Analysts can look for turning points by characterizing the past as a series of eras. For example, technological eras might include discontinuous events such as the railroad, automobiles, airplanes, electricity, telephones and computers.

Diverge — Generate Ideas

There are many creative approaches and tools analysts can use to provoke new lines of thinking and generate a wide range of ideas that may be included in alternative futures: Learn from other industries. Learn from nature. Learn from fiction. Concentrate on the desired outcome (in other words, people don’t buy quarter-inch drill bits — they buy quarter-inch holes so they can hang their children’s pictures.). Assume what is known for certain is false. Combine the rational data of analysis with opportunities for people to apply their imagination, hunches and beliefs.

Converge — Prioritize Ideas

Now it’s time to narrow down the list of generated ideas into a manageable set for inclusion in alternative futures. Two simple criteria to rank the ideas are importance and likelihood. When working with diverse actors, it can be helpful to identify and prioritize areas of common ground. Analysts should also remember to balance ‘realism’ with a critical approach. This means seeing reality not as a given truth, but as a mental construction. This point of view suggests that any assumption — general or concrete — about society, the economy, technology, etc., should not be considered final because there are myriad ways of understanding reality.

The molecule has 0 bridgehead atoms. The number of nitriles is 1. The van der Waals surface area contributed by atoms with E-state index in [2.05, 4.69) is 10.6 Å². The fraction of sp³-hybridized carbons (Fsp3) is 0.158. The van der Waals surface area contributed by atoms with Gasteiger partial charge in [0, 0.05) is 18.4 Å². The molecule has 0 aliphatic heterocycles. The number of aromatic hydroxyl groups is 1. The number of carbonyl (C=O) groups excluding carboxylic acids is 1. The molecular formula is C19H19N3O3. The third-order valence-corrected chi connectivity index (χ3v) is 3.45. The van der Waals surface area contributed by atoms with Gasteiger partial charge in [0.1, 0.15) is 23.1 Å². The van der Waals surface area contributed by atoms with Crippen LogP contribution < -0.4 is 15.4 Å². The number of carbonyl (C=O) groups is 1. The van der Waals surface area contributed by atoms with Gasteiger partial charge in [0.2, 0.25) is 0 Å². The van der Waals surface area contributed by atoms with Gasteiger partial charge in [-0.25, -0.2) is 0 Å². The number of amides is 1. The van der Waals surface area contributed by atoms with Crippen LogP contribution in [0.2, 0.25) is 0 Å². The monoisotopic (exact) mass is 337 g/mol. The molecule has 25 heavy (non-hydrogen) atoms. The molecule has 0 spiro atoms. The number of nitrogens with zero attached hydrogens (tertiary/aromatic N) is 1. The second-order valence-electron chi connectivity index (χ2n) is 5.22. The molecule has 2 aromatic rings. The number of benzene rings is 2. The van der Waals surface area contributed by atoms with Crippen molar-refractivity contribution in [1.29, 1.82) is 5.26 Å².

When it’s time to start crafting alternatives, it’s important to keep in mind that the baseline forecast is almost always wrong. The reason is that data, no matter how much or how good it is, never automatically leads to one and only one conclusion. Whenever empirical data is being used to support a forecast, the analyst should consider how the data could be correct but the forecast could be wrong.

There are four types of futures: Possible, Plausible, Probable and Preferable. Possible futures are anything positive or negative, probable or improbable, that could potentially happen in the future. Plausible futures are reasonable outcomes with a discernible pathway from the present to the future. Probable futures are the most likely outcomes. The preferable future is the most desirable outcome for the organization. These futures are then evaluated by consistency, quality, desirability and probability.

Talking about the future is difficult and therefore risky. People who do stand up to talk about the future often don’t really talk about the future at all; they talk about trends and issues, which are in the present. It is important to take the next step and describe in detail what the future could actually be like, look like, feel like, when it finally arrives. The analyst’s job is to alert the organization in the most respectful yet persuasive way possible that change will occur and that it needs to start preparing for it soon (if not right away). The alert does not have to be negative or critical of the present, but it does need to be challenging — urging the organization to get ready to leave the past behind and to confront the future and all its differences.

In Part II, I’ll explain how to bring consideration of the future back to the present by addressing the question “So what?” and how to translate that into strategy and action.